Many of the intentional communities that we hear about are recent ones: the back-to-the-land communes of the 1970s, the student co-ops and cohousing spaces being formed today. That’s why it’s especially fascinating to get a glimpse into a commune from a different era – as I did recently in a book called “Oneida: From Free Love Utopia to the Well-Set Table” by Ellen Wayland-Smith.
Wayland-Smith is a descendant of John Humphrey Noyes, the founder of the Oneida Community in central New York State. Some of you may recognize the Oneida brand from the silverware company that became a fixture of middle class tables in the post-World War II era. How Noyes and his descendants went from a 300-person, income-sharing commune to capitalist enterprise is one of the most unique tales of intentional living in the U.S.:
“What a strange, dreamlike place America must have been if, for a brief space of time in the 1840s and 1850s, free love and industrial prosperity, communism and capitalism, women’s lib and millennial Christianity appeared to share a sunny future together” (p.6).
Wayland-Smith sets the scene in the midst of the Second Great Awakening, when charismatic leaders began creating their own spin-off faiths, such as Joseph Smith’s Mormonism. John Humphrey Noyes subscribed to a millennialist version of Christianity called “Perfectionism,” in which Jesus had returned to earth in AD 70, and it was up to believers to “prepare themselves for the final annexation of the earth by God’s heavenly kingdom” (p.42).
What made spirituality particularly appealing to Americans at the time was the rise of industrialization and the changing economy. Wayland-Smith writes that “rural New England during the colonial period and early Republic had been a relatively classless society” and “nineteenth-century Americans were initially horrified by the specter of individual self-seeking and competition run amok that they glimpsed in the new economic system” (p.42-43).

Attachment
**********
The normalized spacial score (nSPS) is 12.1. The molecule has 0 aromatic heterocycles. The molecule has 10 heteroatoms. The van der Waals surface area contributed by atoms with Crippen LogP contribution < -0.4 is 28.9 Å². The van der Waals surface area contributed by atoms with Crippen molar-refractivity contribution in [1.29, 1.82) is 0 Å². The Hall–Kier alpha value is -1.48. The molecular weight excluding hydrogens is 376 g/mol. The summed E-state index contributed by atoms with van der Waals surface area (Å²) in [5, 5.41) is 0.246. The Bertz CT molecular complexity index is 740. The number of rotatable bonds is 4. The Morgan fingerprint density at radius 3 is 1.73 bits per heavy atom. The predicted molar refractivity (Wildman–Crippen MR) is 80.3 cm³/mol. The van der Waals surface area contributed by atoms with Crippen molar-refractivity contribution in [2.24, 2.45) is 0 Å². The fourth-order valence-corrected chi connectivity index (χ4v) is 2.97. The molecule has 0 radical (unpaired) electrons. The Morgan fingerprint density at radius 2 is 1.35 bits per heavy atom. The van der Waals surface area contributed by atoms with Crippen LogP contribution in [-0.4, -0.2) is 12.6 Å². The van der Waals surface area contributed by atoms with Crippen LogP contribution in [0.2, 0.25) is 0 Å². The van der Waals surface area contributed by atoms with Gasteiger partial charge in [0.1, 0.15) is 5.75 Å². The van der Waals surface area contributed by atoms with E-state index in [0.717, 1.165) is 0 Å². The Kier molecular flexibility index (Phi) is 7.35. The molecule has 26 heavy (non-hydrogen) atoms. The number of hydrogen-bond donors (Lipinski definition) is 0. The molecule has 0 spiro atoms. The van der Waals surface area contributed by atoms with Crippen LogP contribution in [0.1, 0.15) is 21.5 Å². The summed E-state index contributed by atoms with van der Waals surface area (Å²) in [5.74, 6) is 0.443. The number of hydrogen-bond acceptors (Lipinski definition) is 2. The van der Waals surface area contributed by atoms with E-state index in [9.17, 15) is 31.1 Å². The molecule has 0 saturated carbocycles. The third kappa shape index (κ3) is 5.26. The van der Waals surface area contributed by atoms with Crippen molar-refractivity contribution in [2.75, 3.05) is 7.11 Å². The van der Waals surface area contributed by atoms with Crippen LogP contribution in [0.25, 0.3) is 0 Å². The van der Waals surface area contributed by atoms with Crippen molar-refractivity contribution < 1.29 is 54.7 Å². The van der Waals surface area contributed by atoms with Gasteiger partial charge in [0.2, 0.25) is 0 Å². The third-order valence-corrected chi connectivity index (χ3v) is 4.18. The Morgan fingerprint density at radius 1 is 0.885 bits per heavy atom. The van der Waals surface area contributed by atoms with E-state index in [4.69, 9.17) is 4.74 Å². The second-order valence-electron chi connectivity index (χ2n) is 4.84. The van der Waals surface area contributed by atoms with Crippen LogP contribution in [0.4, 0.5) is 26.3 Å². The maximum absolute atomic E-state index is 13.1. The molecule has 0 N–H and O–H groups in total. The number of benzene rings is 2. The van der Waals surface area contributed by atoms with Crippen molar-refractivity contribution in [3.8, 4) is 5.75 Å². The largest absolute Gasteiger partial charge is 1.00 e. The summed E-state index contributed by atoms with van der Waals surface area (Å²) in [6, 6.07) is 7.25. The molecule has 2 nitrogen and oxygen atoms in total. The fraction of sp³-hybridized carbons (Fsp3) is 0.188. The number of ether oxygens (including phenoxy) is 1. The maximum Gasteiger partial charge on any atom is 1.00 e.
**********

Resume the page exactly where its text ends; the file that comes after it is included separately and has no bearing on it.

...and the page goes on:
To Noyes’ initial converts, the Oneida Community served as a refuge, an income-sharing alternative to factory labor. Members worked around six hours per day on canning, textile-making, and other tasks, many of which “were performed by ‘bees,’ voluntary gatherings of men, women, and children to share the work and make it pass more pleasantly” (p.86).
As the community grew – with over 200 people living in a single Mansion House – the group relied on a practice called “Mutual Criticism” to address interpersonal issues. A member would be “confronted with an exhaustive list of his faults and failings” as a kind of purification process. “Criticisms were not wholly negative, but judiciously larded with praise, in order to counteract the naturally demoralizing effect of having one’s character flayed before a live audience” (p.107). Sounds a bit like the feedback circles my own community uses!
But things got a bit awkward with the introduction of “complex marriage,” a kind of free love arrangement in which members were forbidden from falling into “sticky love” (that is, monogamous coupling) but instead were expected to share each other as freely as they did their work and incomes.
Although in theory it was the sex-positive lifestyle of its day (members practiced forms of Tantric sex and birth control at a time when discussing birth control was itself illegal), it allowed Noyes to dictate who could and could not reproduce. This culminated in a kind of eugenics program known as “stirpiculture,” in which Community members would selectively breed themselves in an attempt to produce superior offspring.
But the next generation had a very different idea of what the community should look like, and Noyes’ descendants weren’t so keen on Christianity, complex marriage, and income-sharing. The Oneida Community, Limited went into business as a joint-stock company, and for the next century produced some of America’s most popular silverware. There’s a good chance the forks and knives you grew up eating with were produced by the descendants of John Humphrey Noyes!
You’ll have to read the book to find out what happened next. Pick it up from your local bookstore or library to read the whole story!